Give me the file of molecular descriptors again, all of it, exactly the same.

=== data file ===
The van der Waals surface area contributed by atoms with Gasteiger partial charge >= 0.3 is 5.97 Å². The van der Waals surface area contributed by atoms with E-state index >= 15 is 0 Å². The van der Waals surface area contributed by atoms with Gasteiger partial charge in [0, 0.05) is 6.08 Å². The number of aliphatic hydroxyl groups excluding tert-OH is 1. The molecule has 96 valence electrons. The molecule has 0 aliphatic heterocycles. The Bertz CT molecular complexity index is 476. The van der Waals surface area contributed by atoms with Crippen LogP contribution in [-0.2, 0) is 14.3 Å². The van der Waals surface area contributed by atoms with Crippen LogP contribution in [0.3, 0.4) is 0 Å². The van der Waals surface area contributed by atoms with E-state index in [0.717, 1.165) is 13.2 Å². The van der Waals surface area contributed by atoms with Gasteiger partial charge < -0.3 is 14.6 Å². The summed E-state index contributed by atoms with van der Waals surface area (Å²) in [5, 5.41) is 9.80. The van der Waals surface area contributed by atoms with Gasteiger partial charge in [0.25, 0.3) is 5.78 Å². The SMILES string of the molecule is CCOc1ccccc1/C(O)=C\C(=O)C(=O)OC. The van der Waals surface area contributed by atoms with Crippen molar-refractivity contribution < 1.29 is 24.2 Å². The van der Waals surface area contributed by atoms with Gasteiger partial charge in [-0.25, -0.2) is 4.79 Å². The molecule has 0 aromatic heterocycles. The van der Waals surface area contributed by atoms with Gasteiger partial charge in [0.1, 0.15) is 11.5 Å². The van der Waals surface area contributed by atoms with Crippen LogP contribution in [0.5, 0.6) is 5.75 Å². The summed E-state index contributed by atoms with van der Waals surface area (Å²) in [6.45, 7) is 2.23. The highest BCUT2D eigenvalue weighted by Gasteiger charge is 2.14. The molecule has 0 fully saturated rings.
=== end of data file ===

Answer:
The van der Waals surface area contributed by atoms with Gasteiger partial charge >= 0.3 is 5.97 Å². The van der Waals surface area contributed by atoms with E-state index >= 15 is 0 Å². The van der Waals surface area contributed by atoms with Gasteiger partial charge in [0, 0.05) is 6.08 Å². The number of aliphatic hydroxyl groups excluding tert-OH is 1. The molecule has 96 valence electrons. The molecule has 0 aliphatic heterocycles. The Bertz CT molecular complexity index is 476. The van der Waals surface area contributed by atoms with Crippen LogP contribution in [-0.2, 0) is 14.3 Å². The van der Waals surface area contributed by atoms with Crippen LogP contribution in [0.3, 0.4) is 0 Å². The van der Waals surface area contributed by atoms with E-state index in [0.717, 1.165) is 13.2 Å². The van der Waals surface area contributed by atoms with Gasteiger partial charge < -0.3 is 14.6 Å². The summed E-state index contributed by atoms with van der Waals surface area (Å²) in [5, 5.41) is 9.80. The van der Waals surface area contributed by atoms with Gasteiger partial charge in [0.25, 0.3) is 5.78 Å². The SMILES string of the molecule is CCOc1ccccc1/C(O)=C\C(=O)C(=O)OC. The van der Waals surface area contributed by atoms with Crippen molar-refractivity contribution < 1.29 is 24.2 Å². The van der Waals surface area contributed by atoms with Gasteiger partial charge in [-0.25, -0.2) is 4.79 Å². The molecule has 0 aromatic heterocycles. The van der Waals surface area contributed by atoms with Gasteiger partial charge in [0.1, 0.15) is 11.5 Å². The van der Waals surface area contributed by atoms with Crippen LogP contribution in [0.5, 0.6) is 5.75 Å². The summed E-state index contributed by atoms with van der Waals surface area (Å²) in [6.45, 7) is 2.23. The highest BCUT2D eigenvalue weighted by Gasteiger charge is 2.14. The molecule has 0 fully saturated rings.